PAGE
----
The manual-focus Milvus range offers all-metal dust- and splash-proof construction, large rubberized focus ring, smooth manual focus control, as well as engraved focus distance and depth-of-field scales.
Announced in September 2015, the $1199 Carl Zeiss Milvus 1.4/50 ZE Canon (Milvus 50mm f/1.4) is an EF-mount Canon lens designed specifically for full-frame Canon DSLRs such as the EOS 5DS R. The fast f/1.4 maximum aperture makes it an excellent prime for low-light photography, with the versatile 50mm focal length suitable for portraits, street photography, and general use.
The Milvus 50mm f/1.4’s aperture range runs between f/1.4 and f/16, with a minimum focus distance of 45cm. Optical construction utilizes 10 elements in 8 groups; the lens measures 97mm in length, weighs 922g, and has an 82mm screw thread for attaching filters. As mentioned, there’s no manual focus, nor image stabilization, but the Milvus range electronically couples with your DSLR to record lens data to the EXIF file.
The Milvus 50mm f/1.4 is also compatible with Canon APS-C sensor DSLRs, such as the EOS 7D Mark II, on which it offers an equivalent 80mm focal length, making it a useful short-telephoto portrait lens, although the focal length is getting a little long for much general-use photography.
- All-metal dust- and splash-proof construction
- Competitive price
- Excellent resolution
- Well-controlled chromatic aberration
- Manual focus only
- No image stabilization
Overall image quality
Good low-light performance, achieving an overall DxOMark score of 39 points, puts the Milvus 50mm f/1.4 in second place for 50mm primes we’ve tested on the EOS 5DS R. This places the Milvus option ahead of all iterations of Canon 50mm lenses in our database, as well as ahead of older Sigma and Zeiss 50mm options. The Sigma 50mm f/1.4 A remains the king of 50mm lenses for Canon shooters, but more on that later.
The Milvus 50mm f/1.4’s highest overall sharpness score of 29 P-Mpix is achieved on the 50.6Mp 5DS R, but the Zeiss lens actually realizes more of the sensor potential of lower-resolution chips such as the 30.4Mp EOS 5D Mark IV, on which it scores 25 P-Mpix for sharpness, and 19 P-Mpix on the EOS 1D X Mark II, where it maximizes almost all of the 20.2Mp total resolution.
On the 5DS R, the Milvus 50mm f/1.4 delivers excellent resolution at all aperture settings, with outstanding uniform sharpness of around 80% acutance in the field using apertures between f/2.8 to f/8. Using the wider f/1.4 and f/2 apertures, resolution isn’t quite as strong, but it is still very good, particularly in the center of the frame, with just a little edge softness creeping in.
The small amount of barrel curvature (0.3%) would benefit from some post-production correction for perfectly straight lines, but even without it, distortion is minimal and not too concerning. Noticeable vignetting of –2 EV at f/1.4 and –1 EV at f/2 isn’t surprising when shooting with such wide apertures, but the Milvus 50mm f/1.4 is free from corner shading using apertures between f/2.8 and f/16. Chromatic aberrations are also well-controlled, with any fringing in the center and outer field well within the acceptable 5 to –5 micrometer range, and any noticeable fringing restricted to the far corners.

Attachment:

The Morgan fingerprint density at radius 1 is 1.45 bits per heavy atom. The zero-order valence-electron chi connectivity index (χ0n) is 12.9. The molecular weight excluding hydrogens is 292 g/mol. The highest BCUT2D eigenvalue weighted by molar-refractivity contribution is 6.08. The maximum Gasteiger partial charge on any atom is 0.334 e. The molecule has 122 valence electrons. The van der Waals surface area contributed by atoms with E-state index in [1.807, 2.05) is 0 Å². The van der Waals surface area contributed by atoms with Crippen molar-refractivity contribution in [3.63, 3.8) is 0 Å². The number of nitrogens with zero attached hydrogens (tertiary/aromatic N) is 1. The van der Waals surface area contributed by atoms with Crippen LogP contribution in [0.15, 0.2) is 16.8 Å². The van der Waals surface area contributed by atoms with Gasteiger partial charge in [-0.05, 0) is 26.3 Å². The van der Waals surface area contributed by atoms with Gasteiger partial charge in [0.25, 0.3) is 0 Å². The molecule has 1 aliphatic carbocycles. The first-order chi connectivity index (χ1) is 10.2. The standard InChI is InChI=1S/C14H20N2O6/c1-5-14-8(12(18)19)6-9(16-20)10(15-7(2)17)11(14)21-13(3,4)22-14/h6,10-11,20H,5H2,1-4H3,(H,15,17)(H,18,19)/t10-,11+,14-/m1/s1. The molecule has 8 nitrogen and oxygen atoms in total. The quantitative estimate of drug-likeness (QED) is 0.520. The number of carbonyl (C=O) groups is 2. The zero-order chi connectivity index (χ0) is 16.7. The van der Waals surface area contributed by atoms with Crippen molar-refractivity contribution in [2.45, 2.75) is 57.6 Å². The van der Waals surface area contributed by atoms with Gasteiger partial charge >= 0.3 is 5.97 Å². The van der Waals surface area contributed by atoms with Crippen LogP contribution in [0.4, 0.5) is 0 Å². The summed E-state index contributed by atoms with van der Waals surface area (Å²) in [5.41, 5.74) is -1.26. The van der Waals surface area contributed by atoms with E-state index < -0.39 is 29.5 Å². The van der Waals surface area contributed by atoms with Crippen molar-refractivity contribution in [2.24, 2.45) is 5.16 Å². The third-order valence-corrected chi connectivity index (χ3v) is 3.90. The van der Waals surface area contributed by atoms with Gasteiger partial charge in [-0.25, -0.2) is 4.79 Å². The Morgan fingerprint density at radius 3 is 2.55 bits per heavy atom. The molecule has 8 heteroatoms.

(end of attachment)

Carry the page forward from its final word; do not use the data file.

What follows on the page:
Image quality compared
Head-to-head against the Sigma 50mm f/1.4 A, the Sigma wins for almost all lens metrics, with just fractionally lower light transmission. Despite that, the Sigma 50mm f/1.4 A outperformed the Milvus in our low-light tests, achieving an overall score of 44 points, which is one of the best scores in our database.
The Sigma lens is ahead for sharpness, too, scoring 40 P-Mpix, which realizes more of the 5DS R’s 50.6Mp resolution, compared to 29 P-Mpix for the Milvus. At the wider f/1.4 and f/2 apertures, the Sigma offers an improvement in sharpness, with slightly increased resolution in the center and less drop-off in the corners, but both lenses are very good. At mid-range apertures between f/2.8 and f/11, again, both lenses are very sharp, with high levels of acutance right into the corners, but the Sigma is fractionally sharper between f/4 and f/8.
The almost 25-year-old, but still available Canon 50mm f/1.4 USM represents the budget option, and is a much smaller and lighter unit compared to the modern Art and Milvus lens designs, which feature a greater number of lens elements. The Canon lens offers its best resolution between f/5.6 and f/11, where it comes quite close to the resolution performance of the Sigma and Milvus alternatives. It isn’t as good at the wider aperture settings, however, with relatively weak resolution at f/1.4 and noticeable edge drop-off. The Canon lens also displays more lens artifacts, with greater barrel distortion and more vignetting and chromatic aberration at the wider aperture settings. The Sigma 50mm f/1.4 A scores slightly better than the Milvus in these categories, too, but the scores are very close, and in terms of real-world image quality, we can say they’re essentially the same.
Boasting an irreproachable reputation for quality, Carl Zeiss lenses have long been the desire of many a photographer. Historically they’ve often been out of financial reach of many of us, unfortunately, but the new Milvus range looks to address that with some competitively-priced models that challenge the high-performance optics from both own-brand and third-party manufacturers.
Featuring all-metal construction, manual focus, and Zeiss precision engineering, the Milvus 50mm f/1.4 is the type of lens that should last a photographer a lifetime. Performance is very good, with excellent low-light results, consistently good edge-to-edge sharpness at all apertures, and minimal distortion. Accordingly, the Milvus 50mm f/1.4 ranks above all iterations of Canon’s own-brand 50mm options that we’ve tested.